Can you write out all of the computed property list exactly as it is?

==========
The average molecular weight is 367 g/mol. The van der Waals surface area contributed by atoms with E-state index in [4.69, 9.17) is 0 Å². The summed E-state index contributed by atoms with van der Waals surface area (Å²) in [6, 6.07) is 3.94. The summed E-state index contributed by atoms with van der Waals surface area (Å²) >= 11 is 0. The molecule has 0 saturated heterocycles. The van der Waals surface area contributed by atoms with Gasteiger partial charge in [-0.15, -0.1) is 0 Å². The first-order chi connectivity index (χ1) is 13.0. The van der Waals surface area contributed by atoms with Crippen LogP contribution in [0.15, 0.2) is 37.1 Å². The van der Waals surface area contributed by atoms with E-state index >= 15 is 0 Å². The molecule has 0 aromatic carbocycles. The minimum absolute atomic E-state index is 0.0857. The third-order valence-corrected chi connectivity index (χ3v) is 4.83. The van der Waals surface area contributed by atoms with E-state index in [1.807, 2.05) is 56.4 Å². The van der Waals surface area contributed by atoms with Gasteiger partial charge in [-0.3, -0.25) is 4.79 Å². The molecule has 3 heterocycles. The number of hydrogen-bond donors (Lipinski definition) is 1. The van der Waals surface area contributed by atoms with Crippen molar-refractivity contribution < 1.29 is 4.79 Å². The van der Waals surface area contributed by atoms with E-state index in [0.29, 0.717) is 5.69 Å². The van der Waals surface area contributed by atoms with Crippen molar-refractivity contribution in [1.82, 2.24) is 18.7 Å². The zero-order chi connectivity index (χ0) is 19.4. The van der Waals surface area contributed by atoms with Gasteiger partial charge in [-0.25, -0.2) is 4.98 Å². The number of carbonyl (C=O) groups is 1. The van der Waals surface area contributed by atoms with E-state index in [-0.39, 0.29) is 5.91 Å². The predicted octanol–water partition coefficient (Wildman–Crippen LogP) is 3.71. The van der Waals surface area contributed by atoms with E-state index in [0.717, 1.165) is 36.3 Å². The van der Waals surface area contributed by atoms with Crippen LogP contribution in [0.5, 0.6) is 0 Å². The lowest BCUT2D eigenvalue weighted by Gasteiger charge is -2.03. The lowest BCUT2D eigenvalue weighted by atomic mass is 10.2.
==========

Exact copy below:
The average molecular weight is 367 g/mol. The van der Waals surface area contributed by atoms with E-state index in [4.69, 9.17) is 0 Å². The summed E-state index contributed by atoms with van der Waals surface area (Å²) in [6, 6.07) is 3.94. The summed E-state index contributed by atoms with van der Waals surface area (Å²) >= 11 is 0. The molecule has 0 saturated heterocycles. The van der Waals surface area contributed by atoms with Gasteiger partial charge in [-0.15, -0.1) is 0 Å². The first-order chi connectivity index (χ1) is 13.0. The van der Waals surface area contributed by atoms with Crippen LogP contribution in [0.15, 0.2) is 37.1 Å². The van der Waals surface area contributed by atoms with E-state index >= 15 is 0 Å². The molecule has 0 aromatic carbocycles. The minimum absolute atomic E-state index is 0.0857. The third-order valence-corrected chi connectivity index (χ3v) is 4.83. The van der Waals surface area contributed by atoms with E-state index in [1.807, 2.05) is 56.4 Å². The van der Waals surface area contributed by atoms with Gasteiger partial charge in [-0.3, -0.25) is 4.79 Å². The molecule has 3 heterocycles. The number of hydrogen-bond donors (Lipinski definition) is 1. The van der Waals surface area contributed by atoms with Crippen molar-refractivity contribution < 1.29 is 4.79 Å². The van der Waals surface area contributed by atoms with E-state index in [0.29, 0.717) is 5.69 Å². The van der Waals surface area contributed by atoms with Crippen molar-refractivity contribution in [1.82, 2.24) is 18.7 Å². The zero-order chi connectivity index (χ0) is 19.4. The van der Waals surface area contributed by atoms with Gasteiger partial charge in [-0.25, -0.2) is 4.98 Å². The number of carbonyl (C=O) groups is 1. The van der Waals surface area contributed by atoms with E-state index in [-0.39, 0.29) is 5.91 Å². The predicted octanol–water partition coefficient (Wildman–Crippen LogP) is 3.71. The van der Waals surface area contributed by atoms with E-state index in [0.717, 1.165) is 36.3 Å². The van der Waals surface area contributed by atoms with Crippen LogP contribution in [0.5, 0.6) is 0 Å². The lowest BCUT2D eigenvalue weighted by Gasteiger charge is -2.03. The lowest BCUT2D eigenvalue weighted by atomic mass is 10.2.